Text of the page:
4.      REVIEW EXCERPTS
ALA Recommended Book for Reluctant Young Readers, 1993
Best Books for Children, 5th-7th editions
Books For Growing Minds, March 2005

Review in KIRKUS REVIEWS: “Diaz's occasional illustrations, with the sharp-edged black areas of woodcuts or paper silhouettes, are angular and stylized to near abstraction. Soto's language leans slightly toward the formal (as befits an ode) and is sprinkled with Spanish words, clear in context but also translated in a glossary.”

Starred review in HORN BOOK: “David Diaz's contemporary black-and-white illustrations, which often resemble cut paper, effortlessly capture the varied moods happiness, fear, longing, shame, and greed — of this remarkable collection.”

Review in SCHOOL LIBRARY JOURNAL: “Although Soto is dealing with a Chicano neighborhood, the poetry has a universal appeal. A minor drawback is that the Spanish words are not translated on the page, but in a glossary; to consult it interrupts the reading. Still, children will surely recognize the joy, love, fear, excitement, and adventure Soto brings to life…Black-and-white illustrations blend well with the astute verbal imagery. Each selection is an expression of joy and wonder at life's daily pleasures and mysteries.”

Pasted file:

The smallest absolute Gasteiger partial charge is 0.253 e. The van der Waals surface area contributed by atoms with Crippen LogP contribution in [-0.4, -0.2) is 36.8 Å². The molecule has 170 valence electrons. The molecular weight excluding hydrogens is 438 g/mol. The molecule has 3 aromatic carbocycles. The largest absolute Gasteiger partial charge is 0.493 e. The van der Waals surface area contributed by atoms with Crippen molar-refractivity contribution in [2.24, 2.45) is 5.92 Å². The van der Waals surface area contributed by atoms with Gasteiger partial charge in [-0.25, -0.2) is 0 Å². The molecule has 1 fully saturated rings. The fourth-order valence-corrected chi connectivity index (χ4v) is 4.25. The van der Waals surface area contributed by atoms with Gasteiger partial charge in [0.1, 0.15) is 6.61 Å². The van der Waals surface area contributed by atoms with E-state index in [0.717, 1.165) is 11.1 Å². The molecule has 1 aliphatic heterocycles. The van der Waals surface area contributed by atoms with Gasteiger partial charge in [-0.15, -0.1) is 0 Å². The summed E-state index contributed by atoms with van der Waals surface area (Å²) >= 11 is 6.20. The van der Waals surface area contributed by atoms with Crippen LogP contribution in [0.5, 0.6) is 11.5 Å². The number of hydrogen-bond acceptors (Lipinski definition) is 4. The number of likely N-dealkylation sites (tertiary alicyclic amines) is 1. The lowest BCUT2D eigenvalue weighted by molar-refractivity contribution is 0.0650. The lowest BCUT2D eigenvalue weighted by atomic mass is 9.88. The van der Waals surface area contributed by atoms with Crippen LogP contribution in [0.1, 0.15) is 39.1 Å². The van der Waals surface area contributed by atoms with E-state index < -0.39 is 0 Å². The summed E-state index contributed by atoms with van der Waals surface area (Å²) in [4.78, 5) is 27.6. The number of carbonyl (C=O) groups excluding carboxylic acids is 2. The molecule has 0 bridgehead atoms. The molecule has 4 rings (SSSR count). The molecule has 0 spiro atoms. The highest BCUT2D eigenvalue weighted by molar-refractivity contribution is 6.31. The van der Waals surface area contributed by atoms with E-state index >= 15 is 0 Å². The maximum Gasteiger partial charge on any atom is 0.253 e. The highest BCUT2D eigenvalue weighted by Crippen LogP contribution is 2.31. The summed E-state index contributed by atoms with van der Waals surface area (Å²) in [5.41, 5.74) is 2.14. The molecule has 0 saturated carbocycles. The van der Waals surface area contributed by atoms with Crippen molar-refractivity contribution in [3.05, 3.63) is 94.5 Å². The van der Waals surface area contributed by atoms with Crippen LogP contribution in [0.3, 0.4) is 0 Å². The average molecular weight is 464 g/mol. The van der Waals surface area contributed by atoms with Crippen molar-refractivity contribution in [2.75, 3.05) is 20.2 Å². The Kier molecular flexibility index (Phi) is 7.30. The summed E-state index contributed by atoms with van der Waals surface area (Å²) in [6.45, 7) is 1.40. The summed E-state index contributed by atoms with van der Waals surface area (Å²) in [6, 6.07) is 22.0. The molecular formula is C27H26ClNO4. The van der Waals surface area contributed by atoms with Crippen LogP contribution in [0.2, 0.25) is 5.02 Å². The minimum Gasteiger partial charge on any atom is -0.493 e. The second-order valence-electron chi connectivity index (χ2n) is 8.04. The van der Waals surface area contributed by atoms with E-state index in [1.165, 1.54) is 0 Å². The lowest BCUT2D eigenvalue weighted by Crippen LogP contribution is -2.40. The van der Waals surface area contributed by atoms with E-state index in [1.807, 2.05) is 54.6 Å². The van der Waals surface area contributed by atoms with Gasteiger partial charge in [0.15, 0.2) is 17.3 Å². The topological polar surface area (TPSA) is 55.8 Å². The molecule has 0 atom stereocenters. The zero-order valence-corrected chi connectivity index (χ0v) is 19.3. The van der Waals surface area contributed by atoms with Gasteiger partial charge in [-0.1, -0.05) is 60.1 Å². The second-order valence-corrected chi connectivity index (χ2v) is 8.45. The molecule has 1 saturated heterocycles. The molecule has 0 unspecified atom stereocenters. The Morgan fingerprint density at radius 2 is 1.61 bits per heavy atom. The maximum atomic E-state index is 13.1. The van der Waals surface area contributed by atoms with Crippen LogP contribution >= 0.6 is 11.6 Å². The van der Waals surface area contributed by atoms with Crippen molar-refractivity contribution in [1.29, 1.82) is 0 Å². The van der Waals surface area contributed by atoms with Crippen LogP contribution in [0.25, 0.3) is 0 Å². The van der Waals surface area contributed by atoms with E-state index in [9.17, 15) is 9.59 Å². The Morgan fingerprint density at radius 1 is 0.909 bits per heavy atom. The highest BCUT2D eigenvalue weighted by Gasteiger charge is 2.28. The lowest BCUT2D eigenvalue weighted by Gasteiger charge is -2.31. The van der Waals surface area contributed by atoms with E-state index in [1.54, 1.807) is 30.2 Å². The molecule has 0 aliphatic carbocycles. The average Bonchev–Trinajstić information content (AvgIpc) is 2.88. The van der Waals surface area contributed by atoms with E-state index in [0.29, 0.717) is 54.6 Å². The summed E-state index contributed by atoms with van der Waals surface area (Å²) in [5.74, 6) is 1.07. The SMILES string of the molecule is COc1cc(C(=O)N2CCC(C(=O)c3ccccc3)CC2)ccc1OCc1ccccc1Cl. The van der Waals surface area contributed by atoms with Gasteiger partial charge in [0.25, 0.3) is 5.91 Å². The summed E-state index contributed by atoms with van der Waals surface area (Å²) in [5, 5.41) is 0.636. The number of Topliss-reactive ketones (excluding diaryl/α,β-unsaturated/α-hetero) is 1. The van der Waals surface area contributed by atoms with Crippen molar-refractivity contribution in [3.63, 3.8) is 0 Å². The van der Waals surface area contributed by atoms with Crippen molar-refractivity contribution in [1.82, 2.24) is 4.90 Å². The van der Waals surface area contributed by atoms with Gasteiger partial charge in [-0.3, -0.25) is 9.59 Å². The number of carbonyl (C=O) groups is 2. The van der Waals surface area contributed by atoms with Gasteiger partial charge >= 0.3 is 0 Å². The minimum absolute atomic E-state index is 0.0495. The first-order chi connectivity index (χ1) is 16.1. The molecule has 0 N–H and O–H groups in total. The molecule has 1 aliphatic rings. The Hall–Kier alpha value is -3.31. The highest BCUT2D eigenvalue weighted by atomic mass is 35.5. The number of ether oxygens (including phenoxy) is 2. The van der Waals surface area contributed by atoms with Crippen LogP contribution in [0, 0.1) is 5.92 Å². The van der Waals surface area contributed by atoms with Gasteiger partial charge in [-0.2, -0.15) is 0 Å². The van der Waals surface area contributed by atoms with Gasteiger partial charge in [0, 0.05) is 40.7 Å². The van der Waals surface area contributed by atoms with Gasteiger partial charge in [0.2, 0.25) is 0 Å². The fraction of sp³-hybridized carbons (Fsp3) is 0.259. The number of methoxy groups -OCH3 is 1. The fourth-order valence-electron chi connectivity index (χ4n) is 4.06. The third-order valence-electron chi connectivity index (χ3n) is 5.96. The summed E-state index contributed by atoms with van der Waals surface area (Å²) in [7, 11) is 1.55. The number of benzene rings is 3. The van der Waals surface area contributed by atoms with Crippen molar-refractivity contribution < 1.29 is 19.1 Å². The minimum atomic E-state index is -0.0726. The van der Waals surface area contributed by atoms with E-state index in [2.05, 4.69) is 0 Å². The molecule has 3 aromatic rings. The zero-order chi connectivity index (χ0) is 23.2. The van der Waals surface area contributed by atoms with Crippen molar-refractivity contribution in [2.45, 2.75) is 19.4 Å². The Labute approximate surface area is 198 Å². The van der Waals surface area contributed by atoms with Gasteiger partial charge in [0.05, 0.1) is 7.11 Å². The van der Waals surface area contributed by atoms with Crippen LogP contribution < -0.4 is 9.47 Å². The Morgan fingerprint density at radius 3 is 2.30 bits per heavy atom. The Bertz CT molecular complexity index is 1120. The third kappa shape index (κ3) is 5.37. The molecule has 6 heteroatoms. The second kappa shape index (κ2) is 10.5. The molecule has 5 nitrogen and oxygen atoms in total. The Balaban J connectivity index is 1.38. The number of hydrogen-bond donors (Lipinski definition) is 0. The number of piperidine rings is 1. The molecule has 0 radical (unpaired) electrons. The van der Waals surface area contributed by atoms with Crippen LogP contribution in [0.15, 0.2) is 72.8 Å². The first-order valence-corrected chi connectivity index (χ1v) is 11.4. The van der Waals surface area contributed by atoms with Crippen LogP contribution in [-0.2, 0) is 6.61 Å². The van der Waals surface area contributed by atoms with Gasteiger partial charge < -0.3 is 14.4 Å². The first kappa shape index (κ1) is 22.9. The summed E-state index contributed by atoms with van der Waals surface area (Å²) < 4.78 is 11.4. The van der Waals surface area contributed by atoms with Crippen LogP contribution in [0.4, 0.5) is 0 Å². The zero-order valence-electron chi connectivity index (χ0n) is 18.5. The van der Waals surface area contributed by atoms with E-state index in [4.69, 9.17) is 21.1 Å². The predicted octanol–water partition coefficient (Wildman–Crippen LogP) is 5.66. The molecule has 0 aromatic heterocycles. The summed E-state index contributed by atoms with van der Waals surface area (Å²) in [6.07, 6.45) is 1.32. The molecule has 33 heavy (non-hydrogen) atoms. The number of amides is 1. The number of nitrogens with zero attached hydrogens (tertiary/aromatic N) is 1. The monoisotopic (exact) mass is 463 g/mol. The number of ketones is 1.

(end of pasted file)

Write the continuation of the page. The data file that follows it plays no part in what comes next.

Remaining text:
Review in PUBLISHER’S WEEKLY: “The tight clumps of language reproduce the quality of rapid and playful conversation. Affectionate without being overly sentimental, the collection provides a good introduction to contemporary poetry as well as a fine homage to a Chicano community. Diaz's woodcuts complement the poems perfectly: the silhouettes are fanciful and dynamic but do not draw attention from the words on the page.”

5.      CONNECTIONS
*Bring in pomegranates, tortillas, and chicharrones for children to eat before or after reading Ode to Pomegranates, Ode to La Tortilla, and Ode to Los Chicharrones out loud. Ask kids to write an ode to their favorite food.

*Ask children to bring in a few family photographs and read Ode to Family Photographs. Ask them to write a poem about their photographs. What would you want to tell someone who doesn’t know the person in the photograph?

*Read an adaption of the scary legend of La Llorona – The Weeping Woman before reading Soto’s Ode to La Llorona. Try one of these illustrated picture book versions:
Anaya, Rudolfo A. 2011. LA LLORONA – THE CRYING WOMAN. Ill. Amy Córdova. Trans. Enrique R. Lamadrid. ISBN 978-0826344601
Anzaldua, Gloria. 2001. PRIETITA AND THE GHOST WOMAN/PRIETITA Y LA LLORONA. Ill. Maya Christina Gonzalez. ISBN 978-0892391677
Hayes, Joe. 2004. LA LLORONA – THE WEEPING WOMAN: A HISPANIC LEGEND TOLD IN SPANISH AND ENGLISH. Ill. Mona Pennypacker & Vicki Trego-Hill. ISBN 978-0938317869

*Other books of poetry by Gary Soto:
Soto, Gary. 2002. FEARLESS FERNIE: HANGING OUT WITH FERNIE & ME. Ill. Regan Dunnick. ISBN 978-0399236150
Soto, Gary. 2006. A FIRE IN MY HANDS: A BOOK OF POEMS. ISBN 0152055649
Soto, Gary. 2007. CANTO FAMILIAR. Ill. Annika Nelson. ISBN 978-0152058852
Soto, Gary. 2012. PARTLY CLOUD: POEMS OF LOVE AND LONGING. ISBN 978-0547577371